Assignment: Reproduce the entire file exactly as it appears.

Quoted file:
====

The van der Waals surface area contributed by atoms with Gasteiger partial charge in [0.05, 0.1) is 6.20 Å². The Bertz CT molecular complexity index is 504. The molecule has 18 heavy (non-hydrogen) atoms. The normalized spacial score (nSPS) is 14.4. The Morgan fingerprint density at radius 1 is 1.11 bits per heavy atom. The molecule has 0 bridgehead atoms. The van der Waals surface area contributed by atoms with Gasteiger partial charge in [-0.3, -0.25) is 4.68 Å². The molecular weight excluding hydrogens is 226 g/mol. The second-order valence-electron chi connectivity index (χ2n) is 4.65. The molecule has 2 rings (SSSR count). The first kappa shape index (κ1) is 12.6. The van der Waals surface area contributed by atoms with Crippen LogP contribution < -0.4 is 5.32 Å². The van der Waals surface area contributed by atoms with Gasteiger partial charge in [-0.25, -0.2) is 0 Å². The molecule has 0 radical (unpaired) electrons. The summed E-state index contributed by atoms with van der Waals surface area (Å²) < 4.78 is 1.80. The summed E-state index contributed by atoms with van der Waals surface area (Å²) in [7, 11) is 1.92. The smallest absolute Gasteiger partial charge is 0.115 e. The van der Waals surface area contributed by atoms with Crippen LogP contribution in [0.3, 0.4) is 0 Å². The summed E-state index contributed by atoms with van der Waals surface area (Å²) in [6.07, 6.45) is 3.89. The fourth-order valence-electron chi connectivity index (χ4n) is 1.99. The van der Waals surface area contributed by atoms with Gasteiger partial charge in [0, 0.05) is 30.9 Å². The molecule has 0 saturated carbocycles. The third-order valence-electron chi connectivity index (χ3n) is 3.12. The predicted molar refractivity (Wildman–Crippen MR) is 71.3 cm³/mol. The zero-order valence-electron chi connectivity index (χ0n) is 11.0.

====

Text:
The van der Waals surface area contributed by atoms with Gasteiger partial charge in [0.05, 0.1) is 6.20 Å². The Bertz CT molecular complexity index is 504. The molecule has 18 heavy (non-hydrogen) atoms. The normalized spacial score (nSPS) is 14.4. The Morgan fingerprint density at radius 1 is 1.11 bits per heavy atom. The molecule has 0 bridgehead atoms. The van der Waals surface area contributed by atoms with Gasteiger partial charge in [-0.3, -0.25) is 4.68 Å². The molecular weight excluding hydrogens is 226 g/mol. The second-order valence-electron chi connectivity index (χ2n) is 4.65. The molecule has 2 rings (SSSR count). The first kappa shape index (κ1) is 12.6. The van der Waals surface area contributed by atoms with Crippen LogP contribution < -0.4 is 5.32 Å². The van der Waals surface area contributed by atoms with Gasteiger partial charge in [-0.25, -0.2) is 0 Å². The molecule has 0 radical (unpaired) electrons. The summed E-state index contributed by atoms with van der Waals surface area (Å²) < 4.78 is 1.80. The summed E-state index contributed by atoms with van der Waals surface area (Å²) in [7, 11) is 1.92. The smallest absolute Gasteiger partial charge is 0.115 e. The van der Waals surface area contributed by atoms with Crippen LogP contribution in [0.3, 0.4) is 0 Å². The summed E-state index contributed by atoms with van der Waals surface area (Å²) in [6.07, 6.45) is 3.89. The fourth-order valence-electron chi connectivity index (χ4n) is 1.99. The van der Waals surface area contributed by atoms with Gasteiger partial charge in [0, 0.05) is 30.9 Å². The molecule has 0 saturated carbocycles. The third-order valence-electron chi connectivity index (χ3n) is 3.12. The predicted molar refractivity (Wildman–Crippen MR) is 71.3 cm³/mol. The zero-order valence-electron chi connectivity index (χ0n) is 11.0.